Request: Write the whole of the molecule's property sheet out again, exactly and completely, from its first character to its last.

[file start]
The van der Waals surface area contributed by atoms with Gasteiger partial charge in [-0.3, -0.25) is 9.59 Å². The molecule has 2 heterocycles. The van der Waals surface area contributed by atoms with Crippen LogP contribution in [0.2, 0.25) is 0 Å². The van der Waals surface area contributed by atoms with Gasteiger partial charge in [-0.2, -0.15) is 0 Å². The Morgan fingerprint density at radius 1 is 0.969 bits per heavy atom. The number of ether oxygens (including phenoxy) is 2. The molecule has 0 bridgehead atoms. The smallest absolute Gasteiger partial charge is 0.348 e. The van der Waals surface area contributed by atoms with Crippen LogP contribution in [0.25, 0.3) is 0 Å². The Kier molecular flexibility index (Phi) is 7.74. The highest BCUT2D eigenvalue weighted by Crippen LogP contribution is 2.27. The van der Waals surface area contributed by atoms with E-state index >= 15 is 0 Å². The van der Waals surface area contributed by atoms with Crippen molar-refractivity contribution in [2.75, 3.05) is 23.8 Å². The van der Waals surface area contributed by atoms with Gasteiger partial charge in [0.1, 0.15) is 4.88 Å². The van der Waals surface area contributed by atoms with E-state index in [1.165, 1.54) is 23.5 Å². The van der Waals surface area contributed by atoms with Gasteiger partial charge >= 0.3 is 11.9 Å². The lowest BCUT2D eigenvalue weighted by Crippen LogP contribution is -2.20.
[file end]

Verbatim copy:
The van der Waals surface area contributed by atoms with Gasteiger partial charge in [-0.3, -0.25) is 9.59 Å². The molecule has 2 heterocycles. The van der Waals surface area contributed by atoms with Crippen LogP contribution in [0.2, 0.25) is 0 Å². The van der Waals surface area contributed by atoms with Gasteiger partial charge in [-0.2, -0.15) is 0 Å². The Morgan fingerprint density at radius 1 is 0.969 bits per heavy atom. The number of ether oxygens (including phenoxy) is 2. The molecule has 0 bridgehead atoms. The smallest absolute Gasteiger partial charge is 0.348 e. The van der Waals surface area contributed by atoms with Crippen LogP contribution in [0.25, 0.3) is 0 Å². The Kier molecular flexibility index (Phi) is 7.74. The highest BCUT2D eigenvalue weighted by Crippen LogP contribution is 2.27. The van der Waals surface area contributed by atoms with E-state index >= 15 is 0 Å². The van der Waals surface area contributed by atoms with Crippen molar-refractivity contribution in [2.75, 3.05) is 23.8 Å². The van der Waals surface area contributed by atoms with Gasteiger partial charge in [0.1, 0.15) is 4.88 Å². The van der Waals surface area contributed by atoms with E-state index in [1.165, 1.54) is 23.5 Å². The van der Waals surface area contributed by atoms with Gasteiger partial charge >= 0.3 is 11.9 Å². The lowest BCUT2D eigenvalue weighted by Crippen LogP contribution is -2.20.